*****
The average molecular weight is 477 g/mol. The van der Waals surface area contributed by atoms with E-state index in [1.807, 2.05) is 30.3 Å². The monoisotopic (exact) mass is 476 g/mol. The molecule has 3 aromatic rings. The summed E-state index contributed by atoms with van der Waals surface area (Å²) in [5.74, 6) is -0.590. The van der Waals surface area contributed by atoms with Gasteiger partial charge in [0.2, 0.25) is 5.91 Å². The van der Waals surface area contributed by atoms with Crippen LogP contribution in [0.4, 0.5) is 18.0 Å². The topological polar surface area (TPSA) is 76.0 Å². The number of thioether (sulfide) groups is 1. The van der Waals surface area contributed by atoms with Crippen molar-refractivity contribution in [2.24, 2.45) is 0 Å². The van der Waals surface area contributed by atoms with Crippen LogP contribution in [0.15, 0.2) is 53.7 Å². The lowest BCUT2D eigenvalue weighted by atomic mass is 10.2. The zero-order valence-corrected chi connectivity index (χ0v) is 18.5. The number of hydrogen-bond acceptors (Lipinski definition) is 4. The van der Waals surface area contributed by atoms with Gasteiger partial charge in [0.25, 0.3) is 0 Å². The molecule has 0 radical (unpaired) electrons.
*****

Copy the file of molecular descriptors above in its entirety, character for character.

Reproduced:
The average molecular weight is 477 g/mol. The van der Waals surface area contributed by atoms with E-state index in [1.807, 2.05) is 30.3 Å². The monoisotopic (exact) mass is 476 g/mol. The molecule has 3 aromatic rings. The summed E-state index contributed by atoms with van der Waals surface area (Å²) in [5.74, 6) is -0.590. The van der Waals surface area contributed by atoms with Gasteiger partial charge in [0.2, 0.25) is 5.91 Å². The van der Waals surface area contributed by atoms with Crippen LogP contribution in [0.4, 0.5) is 18.0 Å². The topological polar surface area (TPSA) is 76.0 Å². The number of thioether (sulfide) groups is 1. The van der Waals surface area contributed by atoms with Crippen molar-refractivity contribution in [2.24, 2.45) is 0 Å². The van der Waals surface area contributed by atoms with Crippen LogP contribution in [0.15, 0.2) is 53.7 Å². The lowest BCUT2D eigenvalue weighted by atomic mass is 10.2. The zero-order valence-corrected chi connectivity index (χ0v) is 18.5. The number of hydrogen-bond acceptors (Lipinski definition) is 4. The van der Waals surface area contributed by atoms with Gasteiger partial charge in [0.25, 0.3) is 0 Å². The molecule has 0 radical (unpaired) electrons.